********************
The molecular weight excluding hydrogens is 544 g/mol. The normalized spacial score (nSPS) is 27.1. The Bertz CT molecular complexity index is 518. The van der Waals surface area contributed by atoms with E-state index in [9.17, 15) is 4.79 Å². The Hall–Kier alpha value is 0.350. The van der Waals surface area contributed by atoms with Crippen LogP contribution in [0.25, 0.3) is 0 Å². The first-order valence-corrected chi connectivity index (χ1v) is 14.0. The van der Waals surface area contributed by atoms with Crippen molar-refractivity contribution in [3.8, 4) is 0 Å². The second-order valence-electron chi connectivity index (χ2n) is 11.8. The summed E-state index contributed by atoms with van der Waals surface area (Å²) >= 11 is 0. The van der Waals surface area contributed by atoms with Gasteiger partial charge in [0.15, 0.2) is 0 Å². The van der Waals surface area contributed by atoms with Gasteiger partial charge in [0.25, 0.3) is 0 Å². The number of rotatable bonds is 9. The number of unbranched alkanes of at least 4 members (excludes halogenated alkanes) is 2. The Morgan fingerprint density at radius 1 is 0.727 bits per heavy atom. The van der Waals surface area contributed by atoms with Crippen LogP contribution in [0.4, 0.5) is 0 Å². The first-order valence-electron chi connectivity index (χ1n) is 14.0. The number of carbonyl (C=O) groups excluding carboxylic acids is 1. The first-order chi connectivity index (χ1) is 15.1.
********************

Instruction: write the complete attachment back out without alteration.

The molecular weight excluding hydrogens is 544 g/mol. The normalized spacial score (nSPS) is 27.1. The Bertz CT molecular complexity index is 518. The van der Waals surface area contributed by atoms with E-state index in [9.17, 15) is 4.79 Å². The Hall–Kier alpha value is 0.350. The van der Waals surface area contributed by atoms with Crippen LogP contribution in [0.25, 0.3) is 0 Å². The first-order valence-corrected chi connectivity index (χ1v) is 14.0. The van der Waals surface area contributed by atoms with Crippen molar-refractivity contribution in [3.8, 4) is 0 Å². The second-order valence-electron chi connectivity index (χ2n) is 11.8. The summed E-state index contributed by atoms with van der Waals surface area (Å²) >= 11 is 0. The van der Waals surface area contributed by atoms with Gasteiger partial charge in [0.15, 0.2) is 0 Å². The van der Waals surface area contributed by atoms with Gasteiger partial charge in [0.25, 0.3) is 0 Å². The number of rotatable bonds is 9. The number of unbranched alkanes of at least 4 members (excludes halogenated alkanes) is 2. The Morgan fingerprint density at radius 1 is 0.727 bits per heavy atom. The van der Waals surface area contributed by atoms with Crippen LogP contribution in [0.4, 0.5) is 0 Å². The first-order valence-electron chi connectivity index (χ1n) is 14.0. The number of carbonyl (C=O) groups excluding carboxylic acids is 1. The first-order chi connectivity index (χ1) is 15.1.